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Robert W Pearce
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Mr. Pearce has tried, arbitrated and mediated numerous disputes involving complex securities, commodities, administrative, contract, commercial, business tort and employment law issues for over 30 years. He has represented hundreds of clients in Federal and state courts (trial and appellate) as... More
My company:
The Law Offices of Robert Wayne Pearce, P.A.
My blog:
The Investor's Rights Law Blog

    Kansas City, Missouri-based Sunset Financial Services, Inc. submitted a Letter of Acceptance, Waiver, and Consent in which the firm consented to, but did not admit to or deny, the described sanctions and the entry of the Financial Industry Regulatory Authority's (FINRA) findings that it sold private placements as an unaffiliated broker-dealer without performing adequate due diligence. FINRA found that a third-party diligence report on one private placement alerted the firm of an increased default rate for the loan portfolio, but the firm failed to adequately follow up on this red flag and did not re-evaluate the appropriateness of retaining the fund in its approved private placement fund. FINRA further found, the firm failed to follow up on another red flag when the fund suspended fund redemptions and stopped accepting new investors due to financial difficulties. The firm received approximately $1,140,000 from the sale of the fund.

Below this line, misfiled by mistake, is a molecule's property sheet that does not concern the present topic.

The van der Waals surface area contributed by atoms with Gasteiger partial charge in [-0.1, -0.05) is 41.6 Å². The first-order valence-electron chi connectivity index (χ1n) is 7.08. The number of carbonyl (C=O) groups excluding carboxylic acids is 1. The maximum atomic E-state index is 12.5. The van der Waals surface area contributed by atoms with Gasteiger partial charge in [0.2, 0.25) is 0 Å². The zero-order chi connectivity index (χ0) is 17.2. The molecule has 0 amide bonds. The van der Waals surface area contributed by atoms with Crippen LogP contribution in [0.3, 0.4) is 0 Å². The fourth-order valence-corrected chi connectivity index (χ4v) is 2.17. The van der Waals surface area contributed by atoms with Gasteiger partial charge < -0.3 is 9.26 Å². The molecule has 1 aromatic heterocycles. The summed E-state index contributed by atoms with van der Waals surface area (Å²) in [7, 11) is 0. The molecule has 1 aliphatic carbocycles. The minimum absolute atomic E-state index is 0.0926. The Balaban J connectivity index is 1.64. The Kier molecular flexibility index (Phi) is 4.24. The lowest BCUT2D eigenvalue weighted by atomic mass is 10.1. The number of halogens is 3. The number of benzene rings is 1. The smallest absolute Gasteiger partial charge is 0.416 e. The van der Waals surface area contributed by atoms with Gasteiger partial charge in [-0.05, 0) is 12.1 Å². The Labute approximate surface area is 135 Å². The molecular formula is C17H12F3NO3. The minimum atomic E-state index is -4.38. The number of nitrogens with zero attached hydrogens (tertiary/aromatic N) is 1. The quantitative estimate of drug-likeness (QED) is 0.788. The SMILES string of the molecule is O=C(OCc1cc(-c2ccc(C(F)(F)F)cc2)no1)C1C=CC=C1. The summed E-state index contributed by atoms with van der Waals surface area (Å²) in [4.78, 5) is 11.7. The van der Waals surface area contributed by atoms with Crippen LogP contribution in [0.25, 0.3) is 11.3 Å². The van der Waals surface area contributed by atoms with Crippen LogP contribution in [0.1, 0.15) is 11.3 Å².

In addition, FINRA found that the firm lacked a supervisory system reasonably designed to monitor its due diligence on approved private placements. FINRA said the firm delegated nearly all responsibilities relating to private placements to its vice president but did not have any procedures to follow up on whether he was properly performing his responsibilities. Further, the system of supervising suitability was deficient because the vice president simultaneously recommended private placements to customers through his discussions with registered representatives, while at the same time reviewing the suitability of these recommendations. FINRA also found that the firm did not create sales materials for any private placements but relied on its registered representatives to forward sponsor-created sales materials to the firm's compliance department for prior review. As a result of all this, the firm was censured, fined $200,000, and ordered to disgorge ill-gotten gains of gross dealer concessions and due diligence fees in the amount of $84,253.03 plus interest as partial restitution to customers.